Students in my Survey of Plants and Animals course at Lake Katherine
after setting up our sampling locations this spring.
Have you ever caught a pillbug, maybe from an overturned rock in your garden or in the woods? How about a beetle? When we are out for a walk in nature, we often tend to focus on the larger organisms--the trees, the birds, the mammals. However, the little creatures like pillbugs and beetles are an important part of the biodiversity as well, which if we take the time to notice are all around us. I've been working on a project with students in my classes to help Lake Katherine Nature Center gain a better understanding of the biodiversity of "little creatures" along the west side of the lake.
The "little creatures" we have been studying are invertebrates, mainly in the group we call arthropods (which includes insects, pillbugs, and millipedes) as well as some other creatures like snails and earthworms. How do we catch these invertebrates? We set up something called a pitfall trap, which is basically a cup filled with propylene gycol to catch invertebrates that are crawling over the ground. We put a little rain-cover over the cup, which is propped up by a couple of rocks and then held in place by a rock on top. Pretty basic set-up, but it gets the job done.
On the left, a pitfall trap set up with the rain-cover visible. Notice that the area looks a bit blackened from a controlled burn that was conducted just before we set up our traps for the season. On the right, students setting up a trap near the lake's edge.
Pitfall traps are particularly useful because we can leave them out for up to two weeks at a time to get a good sample of the little creatures using the area. When we come back to the traps, we gather the sample of invertebrates in propylene glycol and take them back to the lab for identification. So, have you ever caught a springtail? We catch a lot of springtails around lake Katherine. Springtails are arthropods--they used to be considered insects but now are in a separate taxonomic class (find out more here).
A particularly hairy-looking springtail viewed under a stereo microscope
How diverse are the ground-dwelling invertebrates at Lake Katherine? Just in our sampling this spring, we identified organisms from 17 different taxonomic orders. Pillbugs were the most numerous (they represented 30% of the organisms sampled), with plenty of ants, millipedes, and of course, springtails, as well. This helps us see that this area around the lake is maintaining a diverse group of organisms, which in turn helps support ecosystem functioning and food webs at Lake Katherine.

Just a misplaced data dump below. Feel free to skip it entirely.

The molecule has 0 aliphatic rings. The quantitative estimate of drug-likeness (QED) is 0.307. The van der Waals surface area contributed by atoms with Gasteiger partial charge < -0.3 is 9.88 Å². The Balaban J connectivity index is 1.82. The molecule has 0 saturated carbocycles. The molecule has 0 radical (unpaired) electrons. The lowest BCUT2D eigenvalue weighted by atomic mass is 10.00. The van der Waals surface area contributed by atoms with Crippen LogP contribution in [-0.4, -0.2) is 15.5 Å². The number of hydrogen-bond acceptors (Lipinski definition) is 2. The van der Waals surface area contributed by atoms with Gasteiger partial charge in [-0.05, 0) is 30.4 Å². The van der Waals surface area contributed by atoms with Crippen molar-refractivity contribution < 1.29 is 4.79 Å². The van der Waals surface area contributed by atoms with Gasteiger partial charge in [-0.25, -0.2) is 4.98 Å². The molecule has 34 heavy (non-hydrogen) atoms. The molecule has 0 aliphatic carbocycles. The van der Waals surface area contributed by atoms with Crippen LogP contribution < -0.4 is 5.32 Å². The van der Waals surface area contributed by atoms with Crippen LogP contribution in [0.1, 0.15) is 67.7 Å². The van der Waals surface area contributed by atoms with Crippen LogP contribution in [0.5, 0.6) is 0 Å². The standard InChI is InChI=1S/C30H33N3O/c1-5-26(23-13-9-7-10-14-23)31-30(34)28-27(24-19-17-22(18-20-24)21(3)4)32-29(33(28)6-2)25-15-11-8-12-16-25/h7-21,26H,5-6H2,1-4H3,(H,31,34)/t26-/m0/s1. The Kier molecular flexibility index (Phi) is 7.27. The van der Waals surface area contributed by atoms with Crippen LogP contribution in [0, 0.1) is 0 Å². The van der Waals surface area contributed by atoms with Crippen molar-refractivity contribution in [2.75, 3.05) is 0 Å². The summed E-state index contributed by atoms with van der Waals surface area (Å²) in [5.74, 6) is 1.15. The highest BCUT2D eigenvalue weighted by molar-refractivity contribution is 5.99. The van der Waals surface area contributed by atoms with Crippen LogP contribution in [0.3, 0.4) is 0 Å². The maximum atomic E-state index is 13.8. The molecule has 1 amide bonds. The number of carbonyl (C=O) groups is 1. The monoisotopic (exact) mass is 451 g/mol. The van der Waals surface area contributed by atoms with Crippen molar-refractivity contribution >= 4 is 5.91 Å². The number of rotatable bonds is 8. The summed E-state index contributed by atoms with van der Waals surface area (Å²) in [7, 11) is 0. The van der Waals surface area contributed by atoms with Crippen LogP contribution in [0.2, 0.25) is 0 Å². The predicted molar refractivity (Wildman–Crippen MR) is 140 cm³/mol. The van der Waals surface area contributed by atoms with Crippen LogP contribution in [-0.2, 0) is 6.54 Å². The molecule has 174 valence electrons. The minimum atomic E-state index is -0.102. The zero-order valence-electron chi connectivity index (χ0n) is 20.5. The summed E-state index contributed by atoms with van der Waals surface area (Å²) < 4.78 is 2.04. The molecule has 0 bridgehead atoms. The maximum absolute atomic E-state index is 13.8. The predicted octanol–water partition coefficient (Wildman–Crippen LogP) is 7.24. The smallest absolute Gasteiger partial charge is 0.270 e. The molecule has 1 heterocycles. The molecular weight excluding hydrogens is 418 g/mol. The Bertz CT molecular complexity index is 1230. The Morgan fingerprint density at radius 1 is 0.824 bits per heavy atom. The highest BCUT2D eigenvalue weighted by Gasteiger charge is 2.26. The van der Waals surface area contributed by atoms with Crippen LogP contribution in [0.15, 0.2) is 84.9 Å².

Students undeterred by sampling on a rainy afternoon
This post is the second in a set of guest posts by students in my Biology 100 class who helped manage an area of Lake Katherine for one of our lab sessions.
It was a breezy Thursday afternoon at the end of April. A little bit above 70 degrees, sun shining partly through the clouds. If you ask me, our biology classes’ trip to Lake Katherine could not have been planned for a better day. Lake Katherine is located directly across the street from Trinity Christian College, where for the past few weeks, my fellow classmates and I have been studying ecology and environmental stewardship. I had previously heard of Lake Katherine, but I had never had the opportunity to visit there before. That being said, this trip was particularly special for me in this aspect because I got to see a part of God’s beautiful creation that I had never seen before, while applying the information that we learned in class to the real world.
When we arrived at Lake Katherine, we took a series of turns through the forest area until we arrived at the lake itself, where we were greeted by one of the naturalists that works on the property. She told us that we would be helping to cut down buckthorn plants using a tool called a lopper. At Lake Katherine, buckthorn plants are referred to as an invasive species because they are not native to the area. If an invasive species is allowed to grow in an area that it is not native to, the native species will be prevented from growing. After we were told these instructions, each of us put on our gloves, grabbed a lopper, and got to work. After working for about an hour and a half, we had each removed several buckthorn plants. This means that the native species of Lake Katherine will be able to grow in the coming months. Through removing the buckthorn plants, our class participated in the ecological restoration of Lake Katherine, which was affected by a disturbance many years ago.
Besides actively participating in the ecological restoration of Lake Katherine, our biology class got to experience and learn more about environmental stewardship. As human beings, we play a huge role in God’s creation. The earth was so graciously given to us by God, therefore human beings should reciprocate by preserving the earth’s wonderful beauty by using all of the available resources that we have. By removing the invasive species of buckthorn plant using the loppers that were given to us, our biology class was able to preserve the native species of Lake Katherine, and in the coming months, it will be able to flourish beautifully for hundreds of visitors to see.
I'm a biology professor at Trinity Christian College. I'll be using this page to share interesting stories related to ecology and conservation at Trinity and in the Chicago area (although I might be tempted to expand my geographic focus upon occasion).